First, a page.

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The Jewish Approach to Ecological Balance

The Jewish Approach to Ecological Balance

Expanding on the second question, Jewish tradition holds every living thing (and even inanimate objects) as containing a certain amount of wonder, as if there is a secret hiding inside of everything, yearning to be recognized, revealed and even protected. In our tradition, trees are to be respected. Just as there are human rights and animal rights, there are tree rights. For instance, you can't just wantonly chop down a tree. In order to sensitize farmers (and the rest of us, too), and to prevent us from relating to a tree as a "fruit factory", every seventh year during the Sabbatical Year (Hebrew: Shmittah), the pruning of trees is forbidden. Trees deserve a vacation too. A similar law in Judaism has to do with circumcision. But not the circumcision that you are thinking of; rather the circumcision of trees! How do you circumcise a tree? Simple... don't eat its fruit for the first three years. In Judaism, the fruit of the tree's first three years is called orlah, or “uncircumcised.” The fruit is set aside, prohibited for human consumption or utilization. As if to say: remember, trees are not machines, they are alive! You cannot just use them as you want. They have an independent existence which goes beyond serving humans. Respect it!

In the story of Creation, the first human was placed in the middle of the Garden of Eden "to work it and to preserve it." In the Temple-era, a farmer would bring his first fruits up to Jerusalem and give them as an offering, as if to say "Not because I'm a good farmer are these fruits here today, but there is a higher force responsible." Still today, we tithe fruits in the Land of Israel, as if to say "We're not the owners of the land, but only its caretakers." This, also, constitutes a symbolic recognition that the Land of Israel really belongs to its Creator and not to its human masters.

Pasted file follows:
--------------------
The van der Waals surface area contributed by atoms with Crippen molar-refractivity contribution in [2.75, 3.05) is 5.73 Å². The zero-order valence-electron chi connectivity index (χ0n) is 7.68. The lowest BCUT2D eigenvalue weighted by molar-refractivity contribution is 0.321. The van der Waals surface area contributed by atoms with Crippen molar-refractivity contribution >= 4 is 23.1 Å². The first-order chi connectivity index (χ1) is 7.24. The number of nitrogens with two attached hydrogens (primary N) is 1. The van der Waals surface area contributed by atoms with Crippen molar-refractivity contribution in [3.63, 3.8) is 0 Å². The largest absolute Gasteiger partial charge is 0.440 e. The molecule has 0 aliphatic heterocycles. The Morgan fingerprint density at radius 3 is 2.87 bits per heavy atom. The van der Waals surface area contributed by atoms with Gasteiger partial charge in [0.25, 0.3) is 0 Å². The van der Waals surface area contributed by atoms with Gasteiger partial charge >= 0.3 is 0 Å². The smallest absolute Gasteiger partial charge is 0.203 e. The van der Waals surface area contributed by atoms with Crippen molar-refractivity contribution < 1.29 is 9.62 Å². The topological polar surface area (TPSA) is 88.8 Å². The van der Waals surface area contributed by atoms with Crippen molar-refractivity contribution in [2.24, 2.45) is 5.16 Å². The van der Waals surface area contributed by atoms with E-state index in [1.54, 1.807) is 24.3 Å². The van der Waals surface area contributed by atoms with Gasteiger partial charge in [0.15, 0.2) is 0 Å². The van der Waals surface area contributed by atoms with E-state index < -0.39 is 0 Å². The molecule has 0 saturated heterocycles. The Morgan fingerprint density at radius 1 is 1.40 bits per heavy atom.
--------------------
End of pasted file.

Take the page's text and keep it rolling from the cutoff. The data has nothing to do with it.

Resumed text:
Moreover, Judaism went one step further: Trees deserve not only a vacation from humans, but a Birthday Party too - their own New Year. And so, we celebrate Tu B'Shvat, although all the trees in Israel still seem asleep. However, not everybody notices the half-way mark in winter. Not everybody notices trees. You have to be sensitive to notice these things. The same is true with humans. Some people are so wrapped-up in their own a airs that they don’t notice other people, including those less fortunate than themselves. The Jewish tradition often tries to sensitize us to the needs of others: other humans, other living things, other objects.

“An olive tree that sheds its fruit is painted over with red and filled in with stones; the stones hold the tree in place, and the red color is so conspicuous that it attracts the attention of wayfarers and they ask for mercy upon it.”

(Talmud Hullin 77b)

Doesn’t that sound a little far-fetched? Asking for mercy, praying for a tree? It certainly didn’t seem silly to our ancestors... and perhaps this ancient idea can be relevant to our society too; if we can open our hearts to trees and even pray for those trees that are less fortunate, perhaps we’ll be able to do the same for other human beings. Social justice...can start with trees.